Courtesy Town of Cottesloe

 

The shortages of labour and building materials meant that many young couples were forced to live with in-laws for some time after the war. This necessitated alterations to homes such as closing in of verandahs or the conversion of sheds to sleeping units. Manufacturers responded to the need for easy to install home handyman products with the creation of items such as glazed louvred windows. Many verandahs in Cottesloe were enclosed using asbestos sheeting and louvred windows.

Ruth Marchant James recalls that for a while backyard air raid shelters, which had been a feature of the war years became the province of children, to be used as club houses and cubbies. Hills Hoist rotary clothes lines, however, soon displaced air raid shelters as a feature of backyards all over Cottesloe.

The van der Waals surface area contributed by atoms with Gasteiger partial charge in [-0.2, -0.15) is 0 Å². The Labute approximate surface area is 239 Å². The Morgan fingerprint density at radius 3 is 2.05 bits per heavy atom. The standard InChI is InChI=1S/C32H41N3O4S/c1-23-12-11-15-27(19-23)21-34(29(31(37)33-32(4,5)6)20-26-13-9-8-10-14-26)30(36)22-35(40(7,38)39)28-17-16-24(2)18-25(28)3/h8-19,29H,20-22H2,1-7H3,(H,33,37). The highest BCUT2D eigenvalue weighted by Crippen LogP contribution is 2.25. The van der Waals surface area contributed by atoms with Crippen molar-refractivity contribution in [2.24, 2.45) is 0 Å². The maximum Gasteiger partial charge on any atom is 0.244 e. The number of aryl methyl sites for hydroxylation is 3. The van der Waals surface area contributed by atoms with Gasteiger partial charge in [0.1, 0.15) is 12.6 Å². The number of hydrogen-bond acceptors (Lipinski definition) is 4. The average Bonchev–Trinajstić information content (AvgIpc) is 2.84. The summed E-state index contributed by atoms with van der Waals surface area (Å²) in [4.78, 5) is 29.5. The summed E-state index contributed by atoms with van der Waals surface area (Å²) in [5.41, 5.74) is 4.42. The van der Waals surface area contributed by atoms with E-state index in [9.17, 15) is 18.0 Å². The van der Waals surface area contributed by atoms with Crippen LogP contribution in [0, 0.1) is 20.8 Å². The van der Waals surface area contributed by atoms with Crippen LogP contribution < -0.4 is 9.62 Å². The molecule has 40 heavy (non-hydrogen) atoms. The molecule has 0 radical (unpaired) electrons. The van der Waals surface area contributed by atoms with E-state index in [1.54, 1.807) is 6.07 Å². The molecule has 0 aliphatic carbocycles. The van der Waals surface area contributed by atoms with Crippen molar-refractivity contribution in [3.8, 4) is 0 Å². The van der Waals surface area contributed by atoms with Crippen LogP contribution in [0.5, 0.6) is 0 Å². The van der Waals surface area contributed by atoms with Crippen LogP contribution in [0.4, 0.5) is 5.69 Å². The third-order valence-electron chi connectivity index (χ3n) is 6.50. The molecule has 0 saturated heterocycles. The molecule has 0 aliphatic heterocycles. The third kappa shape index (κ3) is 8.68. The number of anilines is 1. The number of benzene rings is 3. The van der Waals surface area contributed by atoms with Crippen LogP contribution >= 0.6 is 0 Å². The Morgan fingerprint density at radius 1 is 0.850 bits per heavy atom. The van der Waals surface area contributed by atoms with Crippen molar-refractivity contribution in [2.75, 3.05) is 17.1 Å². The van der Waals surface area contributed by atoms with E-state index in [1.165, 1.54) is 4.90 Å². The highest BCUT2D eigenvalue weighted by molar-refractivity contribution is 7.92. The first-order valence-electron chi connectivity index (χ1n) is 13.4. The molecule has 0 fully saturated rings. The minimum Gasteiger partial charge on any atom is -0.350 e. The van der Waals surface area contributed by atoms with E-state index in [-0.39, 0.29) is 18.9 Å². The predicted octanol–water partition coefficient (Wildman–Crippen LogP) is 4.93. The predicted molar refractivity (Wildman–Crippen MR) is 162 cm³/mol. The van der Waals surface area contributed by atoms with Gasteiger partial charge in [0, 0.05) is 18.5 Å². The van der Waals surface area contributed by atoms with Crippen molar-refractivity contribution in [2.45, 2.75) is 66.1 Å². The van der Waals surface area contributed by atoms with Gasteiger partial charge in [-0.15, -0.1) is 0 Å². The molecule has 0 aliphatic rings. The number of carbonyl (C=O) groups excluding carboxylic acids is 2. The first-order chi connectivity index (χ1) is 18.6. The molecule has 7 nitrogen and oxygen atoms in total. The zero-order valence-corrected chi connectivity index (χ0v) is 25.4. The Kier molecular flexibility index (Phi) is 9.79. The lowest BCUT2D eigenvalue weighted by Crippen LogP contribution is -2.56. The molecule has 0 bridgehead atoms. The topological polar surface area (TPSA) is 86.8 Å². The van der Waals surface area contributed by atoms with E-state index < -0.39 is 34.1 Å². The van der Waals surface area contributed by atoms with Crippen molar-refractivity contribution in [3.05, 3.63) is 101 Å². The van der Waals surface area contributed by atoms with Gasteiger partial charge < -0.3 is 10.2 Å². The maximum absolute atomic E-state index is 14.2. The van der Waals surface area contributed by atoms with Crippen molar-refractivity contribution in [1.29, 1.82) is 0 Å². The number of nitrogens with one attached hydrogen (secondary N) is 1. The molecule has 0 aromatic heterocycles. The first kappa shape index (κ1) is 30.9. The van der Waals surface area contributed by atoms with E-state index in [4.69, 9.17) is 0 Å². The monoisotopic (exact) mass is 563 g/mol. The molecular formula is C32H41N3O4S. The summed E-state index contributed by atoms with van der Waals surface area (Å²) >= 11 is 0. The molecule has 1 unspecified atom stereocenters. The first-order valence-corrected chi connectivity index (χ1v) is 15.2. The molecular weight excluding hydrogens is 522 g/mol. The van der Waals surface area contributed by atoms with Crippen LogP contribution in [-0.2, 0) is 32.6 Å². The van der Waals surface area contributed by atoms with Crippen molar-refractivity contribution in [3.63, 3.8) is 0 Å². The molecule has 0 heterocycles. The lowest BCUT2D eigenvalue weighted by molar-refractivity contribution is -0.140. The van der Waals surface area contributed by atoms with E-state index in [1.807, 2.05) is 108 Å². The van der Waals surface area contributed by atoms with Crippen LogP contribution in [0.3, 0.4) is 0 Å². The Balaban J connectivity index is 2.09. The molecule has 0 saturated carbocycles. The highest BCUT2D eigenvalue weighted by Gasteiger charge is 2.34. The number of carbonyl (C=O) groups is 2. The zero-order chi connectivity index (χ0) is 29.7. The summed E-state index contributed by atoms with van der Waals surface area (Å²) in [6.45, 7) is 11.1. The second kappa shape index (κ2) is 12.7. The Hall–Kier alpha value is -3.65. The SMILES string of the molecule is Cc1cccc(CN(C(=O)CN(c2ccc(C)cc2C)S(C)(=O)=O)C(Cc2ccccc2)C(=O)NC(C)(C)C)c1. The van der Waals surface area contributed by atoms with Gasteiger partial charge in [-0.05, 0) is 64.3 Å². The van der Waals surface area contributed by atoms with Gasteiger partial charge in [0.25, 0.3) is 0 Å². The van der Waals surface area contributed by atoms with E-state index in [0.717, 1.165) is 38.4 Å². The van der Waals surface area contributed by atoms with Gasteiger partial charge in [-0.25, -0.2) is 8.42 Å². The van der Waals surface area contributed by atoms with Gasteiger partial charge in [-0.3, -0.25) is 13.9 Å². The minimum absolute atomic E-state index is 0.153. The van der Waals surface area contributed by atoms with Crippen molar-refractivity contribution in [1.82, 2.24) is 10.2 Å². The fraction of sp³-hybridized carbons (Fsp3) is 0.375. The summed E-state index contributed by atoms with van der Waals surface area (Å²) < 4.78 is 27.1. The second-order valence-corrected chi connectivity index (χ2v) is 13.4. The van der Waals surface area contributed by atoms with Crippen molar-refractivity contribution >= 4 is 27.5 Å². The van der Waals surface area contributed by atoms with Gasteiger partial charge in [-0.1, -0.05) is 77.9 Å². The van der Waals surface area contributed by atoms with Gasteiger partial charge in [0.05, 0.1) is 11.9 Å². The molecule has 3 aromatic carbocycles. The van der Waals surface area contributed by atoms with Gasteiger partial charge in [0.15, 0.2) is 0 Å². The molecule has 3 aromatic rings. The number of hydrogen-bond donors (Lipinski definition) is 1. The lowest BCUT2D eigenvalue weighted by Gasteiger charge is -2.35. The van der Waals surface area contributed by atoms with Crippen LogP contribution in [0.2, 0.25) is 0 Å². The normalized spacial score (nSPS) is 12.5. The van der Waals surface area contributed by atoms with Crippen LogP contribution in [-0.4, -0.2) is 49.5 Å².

Hills hoist clothes line

Like many post-war backyards in Perth, the rear of the Curtin home had a hills hoist clothes line.

JCPML00632/35

 

The new homes of the post war period also reflected the shortages and rising costs of the time. Home sizes were reduced and great care was put into designs that were cost effective. The average home had 5 main rooms: two bedrooms, a living room, dining room and kitchen. Laundries, kitchens and bathrooms were built close together to keep down costs. Ceiling heights were reduced for the same reason.

Laundries were still located on the back verandah as they had been in the 1930s. Unlike Cottesloe, many of the new suburbs were not sewered, so residents put down septic tanks to enable flushing toilets to be installed under the main roof of their houses.

floor plan of typical new home in late 1940s